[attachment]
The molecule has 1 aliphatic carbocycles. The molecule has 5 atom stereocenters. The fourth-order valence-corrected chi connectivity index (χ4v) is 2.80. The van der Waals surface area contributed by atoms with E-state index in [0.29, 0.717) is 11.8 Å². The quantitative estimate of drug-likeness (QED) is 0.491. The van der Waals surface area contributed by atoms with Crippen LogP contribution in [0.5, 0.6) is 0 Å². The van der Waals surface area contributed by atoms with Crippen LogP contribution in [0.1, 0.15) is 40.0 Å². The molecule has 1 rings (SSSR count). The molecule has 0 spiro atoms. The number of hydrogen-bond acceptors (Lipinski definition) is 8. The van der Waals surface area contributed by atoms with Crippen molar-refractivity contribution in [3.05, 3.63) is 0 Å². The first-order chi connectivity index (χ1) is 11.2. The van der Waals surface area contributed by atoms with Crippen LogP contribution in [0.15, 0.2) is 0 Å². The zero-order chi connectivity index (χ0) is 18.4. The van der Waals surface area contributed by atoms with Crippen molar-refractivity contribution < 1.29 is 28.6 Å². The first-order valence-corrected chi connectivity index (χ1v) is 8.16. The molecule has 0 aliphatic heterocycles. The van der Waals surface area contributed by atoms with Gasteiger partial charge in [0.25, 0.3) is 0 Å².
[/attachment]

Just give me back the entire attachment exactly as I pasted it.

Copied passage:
The molecule has 1 aliphatic carbocycles. The molecule has 5 atom stereocenters. The fourth-order valence-corrected chi connectivity index (χ4v) is 2.80. The van der Waals surface area contributed by atoms with E-state index in [0.29, 0.717) is 11.8 Å². The quantitative estimate of drug-likeness (QED) is 0.491. The van der Waals surface area contributed by atoms with Crippen LogP contribution in [0.5, 0.6) is 0 Å². The van der Waals surface area contributed by atoms with Crippen LogP contribution in [0.1, 0.15) is 40.0 Å². The molecule has 1 rings (SSSR count). The molecule has 0 spiro atoms. The number of hydrogen-bond acceptors (Lipinski definition) is 8. The van der Waals surface area contributed by atoms with Crippen molar-refractivity contribution in [3.05, 3.63) is 0 Å². The first-order chi connectivity index (χ1) is 11.2. The van der Waals surface area contributed by atoms with Crippen LogP contribution in [0.15, 0.2) is 0 Å². The zero-order chi connectivity index (χ0) is 18.4. The van der Waals surface area contributed by atoms with Crippen molar-refractivity contribution < 1.29 is 28.6 Å². The first-order valence-corrected chi connectivity index (χ1v) is 8.16. The molecule has 0 aliphatic heterocycles. The van der Waals surface area contributed by atoms with Gasteiger partial charge in [0.25, 0.3) is 0 Å².